Tourists do travel here (see “#10: Well-Earned Effort”), but hardly any go beyond the gift shacks at the pier. As a climber, you’re immediately immersed in Dominican culture—don’t be afraid to get out there to meet locals and converse about the climbing. As with any other foreign country, you’ll need a passport, plus a $10 tourist card (valid for 30 days) to enter. The country offers a plethora of inexpensive public transit options. But because climbers go off the beaten path, I recommend renting a car or motorcycle (the latter only if you’re an experienced driver, as there are potholes galore) to get around. In the peak season (December through February), call ahead to reserve and avoid potential last-minute charges. Spanish is the official language, but most citizens speak some English. Pick up a copy of Lonely Planet’s Latin American Spanish Phrasebook ($9, shop.lonelyplanet.com).
2. Jungle climbing
I’d never been to a crag where the approach involved a high-speed slalom through a mangrove forest on a boat—until the D.R., that is. The forests here embody adventure: A typical day of climbing involved thrashing through thick vegetation, swatting no-see-ums constantly, and enduring heat, humidity, and afternoon downpours. But the bushwhacking is well worth the effort; the moments of climbing bliss were all the better for the effort involved. Just don’t forget the bug spray.
3. High first ascent potential
After gathering some beta from the locals, we fought through a bushy gully around 3 p.m. one day, and our attention zoomed in on the steepest section of a crag. A half-dozen 5.10 to 5.11 bolted lines stopped halfway up the 150-foot-tall limestone wall. The locals lacked the experience (and maybe the gumption) to tackle the upper portion of the face, and I wasn’t sure we had enough time in the day to get much higher. But an hour later, Cody and Burr had drilled 12 bolts, and then Cody tied in and smoothly climbed the hardest route on the wall: Trece Triple (5.12c). Because the climbing community is so minute, you can almost close your eyes and point to the wall for a first ascent opportunity—no matter your skill level. But BYORG (Bring Your Own Rope Gun).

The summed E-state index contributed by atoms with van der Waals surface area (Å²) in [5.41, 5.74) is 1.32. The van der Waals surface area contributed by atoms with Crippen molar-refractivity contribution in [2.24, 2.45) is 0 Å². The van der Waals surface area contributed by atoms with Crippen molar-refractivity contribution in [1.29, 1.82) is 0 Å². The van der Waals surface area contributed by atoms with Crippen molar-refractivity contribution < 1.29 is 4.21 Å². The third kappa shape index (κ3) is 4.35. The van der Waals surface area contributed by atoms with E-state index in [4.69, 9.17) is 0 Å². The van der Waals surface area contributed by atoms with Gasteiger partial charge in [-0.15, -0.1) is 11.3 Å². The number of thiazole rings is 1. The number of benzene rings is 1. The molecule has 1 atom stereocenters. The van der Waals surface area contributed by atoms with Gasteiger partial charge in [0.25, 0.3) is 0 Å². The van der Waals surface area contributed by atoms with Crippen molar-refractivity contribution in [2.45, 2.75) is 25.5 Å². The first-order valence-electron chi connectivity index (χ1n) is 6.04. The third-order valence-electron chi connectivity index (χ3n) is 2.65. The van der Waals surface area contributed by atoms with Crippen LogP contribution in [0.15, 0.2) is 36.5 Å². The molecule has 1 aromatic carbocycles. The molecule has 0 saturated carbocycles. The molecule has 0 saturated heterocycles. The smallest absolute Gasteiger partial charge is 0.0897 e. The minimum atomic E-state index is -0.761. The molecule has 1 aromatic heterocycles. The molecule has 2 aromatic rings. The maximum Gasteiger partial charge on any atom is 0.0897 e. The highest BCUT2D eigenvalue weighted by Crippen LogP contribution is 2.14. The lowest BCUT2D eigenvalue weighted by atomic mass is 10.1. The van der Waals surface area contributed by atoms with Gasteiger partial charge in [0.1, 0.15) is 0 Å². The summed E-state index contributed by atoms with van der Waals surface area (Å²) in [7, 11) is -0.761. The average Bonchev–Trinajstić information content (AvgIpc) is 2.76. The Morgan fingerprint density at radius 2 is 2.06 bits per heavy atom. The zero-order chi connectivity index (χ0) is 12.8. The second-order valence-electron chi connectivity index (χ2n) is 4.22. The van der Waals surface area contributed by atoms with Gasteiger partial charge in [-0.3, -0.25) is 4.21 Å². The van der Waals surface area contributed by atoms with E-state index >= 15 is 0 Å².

4. Tropical epics
Picture “epic,” and images of whiteouts and frozen digits materialize. This is clearly not what you’ll encounter. In the D.R., many epics (which I personally define as any moment where I wonder, “Are we going to die?”) don’t happen on the rock, but on the way to the crag. We had a couple such experiences: First, a questionably sober driver took us on a rowdy boat ride at dusk to Playa Frontón, one of the D.R.’s best climbing areas, on the eastern edge of the country in extremely rough waters. We traveled in a skiff, and Cody and I were tossed around like empty two-liter soda bottles. The same night, we were dropped off on a deserted beach, where I was convinced (despite the country’s relatively low crime rate) that drug lords would kidnap us, and we’d never be heard from again. Not to mention the beehive we ran into, mosquito swarms, fire ants, and gobies we received from climbing coconut trees. This is not every climber’s idea of a perfect vacation, but for the offbeat sort who can find the humor in most situations, the D.R. will be unforgettable.
5. World-class urban cragging